2.4. Soil Microbial Carbon and Microbial Composition

Soil microbial carbon was measured using the chloroform (CHCL3) fumigation method, which was first proposed by Jenkinson and Powlson [24] and subsequently revised by Lin et al. [25]. Six soil samples were collected from a depth of 0–10 cm from both the thinned and unthinned sites in summer (August). Enumeration of soil bacteria, fungi, and actinomycetes was carried out using a plate counting method [26]. The number of colony-forming units (CFU) was then counted, and a CFU number per unit of fresh soil was calculated.

2.5. Data Analysis

The relationship between soil respiration and soil temperature was expressed by the exponential relationship: , where is the measured soil respiration rate ( , , and ), is the measured soil temperature, and and are the best-fitting coefficients. is theoretical soil respiration rate at 0°C. was then calculated using the expression exp( ), to assess temperature sensitivity [15]. The best-fitted equation from thinned sites and unthinned sites was used to scale-up respiration of each component (mineral soils, litters and roots) from the continuous measurement of soil temperatures.

The differences of diameter, tree height, biomass of trees between different treatments, respiration between different treatments as well as among measured seasons were statistical analyzed by SPSS 17.0.

3. Results

3.1. Impact of Long-Term Thinning on Forest Biomass Carbon

Long-term thinning had a significant effect on tree size and density and most parameters for larch were statistically significant (Table 1). DBH and of larch trees were, on average, 3.7 cm and 0.7 m larger, respectively, at the thinned site than at the unthinned site. Similarly, DBH and of ash were 3.9 cm and 2.8 m larger, respectively, at the thinned site than at the unthinned site. In contrast, DBH and of birch were 2.6 cm and 0.6 m smaller at the thinned site than at the unthinned site. Three arbor species were generally present at a higher density at the unthinned site than at the thinned site, and overall, total density was 20% higher at the unthinned site (1263 individuals·ha−1) than at the thinned site (1050 individuals·ha−1). The basal diameter and height of shrubs and saplings were 0.78 cm and 0.4 m smaller, respectively, at the thinned site than at the unthinned site (Table 1).

ParametersTreatmentArbor layerShrubs and saplingsTotal
Larix gmelinii Betula platyphylla Fraxinus mandshurica Arbor total

Diameter (cm)Thinned21.7 (4.7)b19.2 (2.4)a18.1 (9.2)a1.34 (1.57)a
Unthinned 18.0 (5.3)a21.8 (3.8)a14.2 (6.7)a2.12 (2.06)a
Density (No·hm−2)*Thinned950 (45)a38 (15)a63 (16)a1050 (40)a10500 (550)a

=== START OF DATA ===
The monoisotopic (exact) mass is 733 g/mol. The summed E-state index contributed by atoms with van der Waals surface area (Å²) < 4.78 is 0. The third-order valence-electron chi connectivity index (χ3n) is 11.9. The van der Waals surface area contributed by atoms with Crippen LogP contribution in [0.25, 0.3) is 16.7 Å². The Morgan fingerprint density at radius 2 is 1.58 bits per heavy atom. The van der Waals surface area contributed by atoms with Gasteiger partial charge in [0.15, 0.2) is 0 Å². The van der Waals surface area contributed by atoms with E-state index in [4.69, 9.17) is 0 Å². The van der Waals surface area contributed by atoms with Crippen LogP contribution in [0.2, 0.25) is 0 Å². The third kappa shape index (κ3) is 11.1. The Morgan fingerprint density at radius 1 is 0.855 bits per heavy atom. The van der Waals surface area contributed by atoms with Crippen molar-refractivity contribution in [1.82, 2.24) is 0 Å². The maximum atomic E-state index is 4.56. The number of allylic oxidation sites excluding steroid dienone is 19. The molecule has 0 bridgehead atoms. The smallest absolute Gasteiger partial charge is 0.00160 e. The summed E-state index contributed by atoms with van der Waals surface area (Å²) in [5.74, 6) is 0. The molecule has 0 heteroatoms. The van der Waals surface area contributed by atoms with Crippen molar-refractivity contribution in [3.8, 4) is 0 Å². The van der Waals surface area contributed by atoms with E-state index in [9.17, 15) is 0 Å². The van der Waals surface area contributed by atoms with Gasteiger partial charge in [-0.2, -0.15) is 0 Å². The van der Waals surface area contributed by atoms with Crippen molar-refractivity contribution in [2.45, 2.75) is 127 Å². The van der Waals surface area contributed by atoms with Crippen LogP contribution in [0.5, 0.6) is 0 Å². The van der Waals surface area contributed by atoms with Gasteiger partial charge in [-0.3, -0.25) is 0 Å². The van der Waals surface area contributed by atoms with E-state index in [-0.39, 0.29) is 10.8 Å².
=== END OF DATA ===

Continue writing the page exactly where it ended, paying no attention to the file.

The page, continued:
Unthinned 1063 (67)b100 (18)b100 (24)b1263 (60)b7700 (450)b
Mean height (m)Thinned18.5 (1.9)a17.5 (3.4)a16.6 (6.5)a1.68 (1.22)a
Unthinned 17.8 (2.0)a18.1 (4.3)a13.8 (6.8)a2.08 (1.46)a
Biomass (Mg·ha−1)Thinned216.0 (12.1)a7.1 (3.1)b5.0 (1.3)b231.1 (13.2)a1.52 (0.73)a232.6
Unthinned 156.4 (13.1)b15.1 (4.2)a12.9 (3.2)a191.2 (15.1)b2.51 (0.63)a193.7
Biomass C (g C m−2)Thinned10800 (605)a355 (155)a250 (38)b11555 (660)a76 (36)a11630
Unthinned 7820 (655)b756 (210)b646 (160)a9560 (755)b126 (31)a9686
(g C m−2)
Annual C change (g C m−2 yr−1)#114.6−15.4−15.276.7−1.974.8

Tree density for arbor layer species was calculated for trees of DBH > 10 cm, while for shrubs and saplings it was calculated for plants of basal diameter > 0.4 cm. #The annual C change is the difference between thinned and unthinned divided by the total thinning duration (26 years).

The allometric relationships (Table s1) and inventory data were used to calculate differences in biomass accumulation between the thinned and unthinned sites (Table 1). The biomass of the arbor layer at the unthinned site (191.2 Mg·ha−1) was lower than that at the thinned site (231.1 Mg·ha−1) , while the biomass of the shrub layer at the unthinned site (2.51 Mg·ha−1) was approximately 1.0 Mg·ha−1 higher than that at the thinned site . By summing the biomass of the 2 layers, total biomass at the unthinned site was 38.9 Mg·ha−1 (approximately 20%) lower than that at the thinned site. In total, arbor biomass carbon at the thinned site was 1994 g C m−2 higher than that at the unthinned site , while understory carbon at the thinned site was 50 g C m−2 lower than that at the unthinned site (Table 1). By dividing the differences between the thinned site and the unthinned site by 26 years (duration of long-term thinning), we can determine the annual changes owing to the thinning treatment, about 74.8 g C m−2 yr−1 increase in total biomass carbon (Table 1).